• Efficiency Decision – The choice of a production process for any given rate of output.
    • The efficiency decision requires a producer to choose that production process that minimizes costs for any particular rate of output.
    • Unfortunately, this efficiency decision does not lead to a low production of pollution.
    • Pollution abatement can be achieved, but only at significant cost to the plant.
    • The behavior of profit-maximizers is guided by comparisons of revenues and costs, not by philanthropy, aesthetic concerns, or the welfare of the environment.
Market Failure: Externalities
  • Pollution does not generally appear on the profit-and-loss statement for a firm.
  • These external costs (pollution) are called externalities.
    • Externalities – Costs (or benefits) of a market activity borne by a third party: the difference between the social and private costs (benefits) of a market activity.
  • Whenever external costs exist, a private firm will not allocate its resources and operate its plant in such a way as to maximize social welfare.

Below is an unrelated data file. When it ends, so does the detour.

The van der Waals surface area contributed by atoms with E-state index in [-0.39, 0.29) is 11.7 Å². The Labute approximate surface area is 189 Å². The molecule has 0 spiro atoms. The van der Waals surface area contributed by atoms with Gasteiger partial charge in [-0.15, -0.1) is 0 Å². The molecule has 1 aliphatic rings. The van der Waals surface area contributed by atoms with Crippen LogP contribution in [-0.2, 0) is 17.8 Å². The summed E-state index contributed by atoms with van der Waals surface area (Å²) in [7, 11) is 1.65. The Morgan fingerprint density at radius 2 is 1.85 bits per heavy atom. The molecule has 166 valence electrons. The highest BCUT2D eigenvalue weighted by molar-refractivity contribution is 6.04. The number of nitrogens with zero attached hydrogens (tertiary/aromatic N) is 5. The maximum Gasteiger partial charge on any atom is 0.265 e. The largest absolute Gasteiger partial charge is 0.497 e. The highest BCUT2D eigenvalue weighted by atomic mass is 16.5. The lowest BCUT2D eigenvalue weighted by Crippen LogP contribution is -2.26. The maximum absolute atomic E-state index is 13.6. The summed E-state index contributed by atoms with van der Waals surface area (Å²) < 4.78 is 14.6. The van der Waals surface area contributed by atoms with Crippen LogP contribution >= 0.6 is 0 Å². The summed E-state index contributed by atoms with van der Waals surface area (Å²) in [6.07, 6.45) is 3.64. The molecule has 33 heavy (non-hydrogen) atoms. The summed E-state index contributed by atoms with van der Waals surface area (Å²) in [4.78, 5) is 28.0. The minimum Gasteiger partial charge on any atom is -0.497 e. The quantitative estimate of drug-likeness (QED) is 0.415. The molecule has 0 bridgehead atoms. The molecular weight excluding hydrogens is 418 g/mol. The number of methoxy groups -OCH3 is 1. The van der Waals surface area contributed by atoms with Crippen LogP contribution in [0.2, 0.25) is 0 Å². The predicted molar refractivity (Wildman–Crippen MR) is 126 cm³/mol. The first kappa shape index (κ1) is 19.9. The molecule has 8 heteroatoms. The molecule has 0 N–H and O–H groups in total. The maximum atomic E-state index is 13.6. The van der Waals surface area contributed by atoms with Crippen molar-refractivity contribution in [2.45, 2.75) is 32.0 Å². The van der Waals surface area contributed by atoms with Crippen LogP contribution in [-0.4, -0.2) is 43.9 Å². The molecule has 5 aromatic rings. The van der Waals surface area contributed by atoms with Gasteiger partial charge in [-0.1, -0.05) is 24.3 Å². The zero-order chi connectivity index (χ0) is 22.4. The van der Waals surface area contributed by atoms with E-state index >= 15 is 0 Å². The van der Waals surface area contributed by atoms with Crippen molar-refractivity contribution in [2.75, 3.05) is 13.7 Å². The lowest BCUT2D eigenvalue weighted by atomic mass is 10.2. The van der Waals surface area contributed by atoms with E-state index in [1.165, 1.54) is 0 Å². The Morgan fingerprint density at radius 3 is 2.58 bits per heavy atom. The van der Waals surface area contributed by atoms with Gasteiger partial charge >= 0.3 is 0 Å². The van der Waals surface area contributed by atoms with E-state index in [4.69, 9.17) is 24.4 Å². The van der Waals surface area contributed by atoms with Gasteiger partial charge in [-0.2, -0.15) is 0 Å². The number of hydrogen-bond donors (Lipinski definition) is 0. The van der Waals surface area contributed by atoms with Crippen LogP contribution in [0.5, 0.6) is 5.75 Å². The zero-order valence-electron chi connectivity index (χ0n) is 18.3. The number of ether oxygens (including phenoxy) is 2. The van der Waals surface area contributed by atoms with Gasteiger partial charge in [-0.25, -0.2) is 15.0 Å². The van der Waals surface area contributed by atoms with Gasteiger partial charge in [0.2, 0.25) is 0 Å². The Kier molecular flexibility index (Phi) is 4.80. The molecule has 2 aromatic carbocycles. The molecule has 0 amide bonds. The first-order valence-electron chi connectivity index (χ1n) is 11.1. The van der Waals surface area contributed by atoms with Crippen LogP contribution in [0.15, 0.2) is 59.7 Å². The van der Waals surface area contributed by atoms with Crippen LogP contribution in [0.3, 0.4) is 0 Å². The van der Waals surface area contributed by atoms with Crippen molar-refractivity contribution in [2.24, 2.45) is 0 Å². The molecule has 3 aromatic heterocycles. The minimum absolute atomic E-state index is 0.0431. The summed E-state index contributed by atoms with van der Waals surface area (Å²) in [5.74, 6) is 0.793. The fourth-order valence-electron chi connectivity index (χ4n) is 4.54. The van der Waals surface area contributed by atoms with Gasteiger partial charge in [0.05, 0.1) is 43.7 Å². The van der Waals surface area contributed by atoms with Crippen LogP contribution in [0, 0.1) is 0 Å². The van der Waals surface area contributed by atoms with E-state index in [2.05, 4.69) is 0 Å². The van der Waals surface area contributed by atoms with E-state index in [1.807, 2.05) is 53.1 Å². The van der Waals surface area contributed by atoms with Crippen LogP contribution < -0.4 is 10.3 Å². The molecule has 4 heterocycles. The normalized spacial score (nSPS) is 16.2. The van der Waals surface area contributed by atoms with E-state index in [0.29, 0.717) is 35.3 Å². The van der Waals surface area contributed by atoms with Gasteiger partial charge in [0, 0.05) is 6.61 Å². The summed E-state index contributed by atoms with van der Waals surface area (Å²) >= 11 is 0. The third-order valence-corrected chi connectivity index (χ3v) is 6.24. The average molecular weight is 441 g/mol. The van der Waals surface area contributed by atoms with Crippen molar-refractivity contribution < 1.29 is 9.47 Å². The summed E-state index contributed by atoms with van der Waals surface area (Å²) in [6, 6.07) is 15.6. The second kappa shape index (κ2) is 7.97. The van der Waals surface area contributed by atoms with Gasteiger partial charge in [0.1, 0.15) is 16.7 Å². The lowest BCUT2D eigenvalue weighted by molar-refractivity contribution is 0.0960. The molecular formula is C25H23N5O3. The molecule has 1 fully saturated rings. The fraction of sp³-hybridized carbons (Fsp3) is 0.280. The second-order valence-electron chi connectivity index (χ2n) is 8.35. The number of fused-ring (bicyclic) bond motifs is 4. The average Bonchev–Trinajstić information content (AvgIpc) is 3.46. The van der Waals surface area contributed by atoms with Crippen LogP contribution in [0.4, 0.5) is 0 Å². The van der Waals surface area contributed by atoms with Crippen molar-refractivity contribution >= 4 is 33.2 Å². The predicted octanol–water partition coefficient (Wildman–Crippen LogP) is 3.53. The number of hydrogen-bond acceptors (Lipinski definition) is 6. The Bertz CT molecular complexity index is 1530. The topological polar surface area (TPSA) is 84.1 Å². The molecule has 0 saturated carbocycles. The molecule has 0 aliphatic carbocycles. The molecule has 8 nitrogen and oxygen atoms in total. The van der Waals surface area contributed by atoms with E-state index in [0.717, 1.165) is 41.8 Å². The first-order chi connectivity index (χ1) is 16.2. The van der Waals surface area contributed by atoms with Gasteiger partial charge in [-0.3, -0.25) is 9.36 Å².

• Social Costs – The full resource costs of an economic activity, including externalities.
    • Private Costs  - The costs of an economic activity directly borne by the immediate producer or consumer (excluding externalities).
  • When social costs differ from private costs, external costs exist.  In fact, external costs are equal to the difference between the social and private costs.
  • When external costs are present, the market mechanism will not allocate resources efficiently.  This is a case of market failure.
  • If pollution costs are external, firms will produce too much of a polluting good.

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this page is maintained by Reed Fisher
last updated January 15, 2011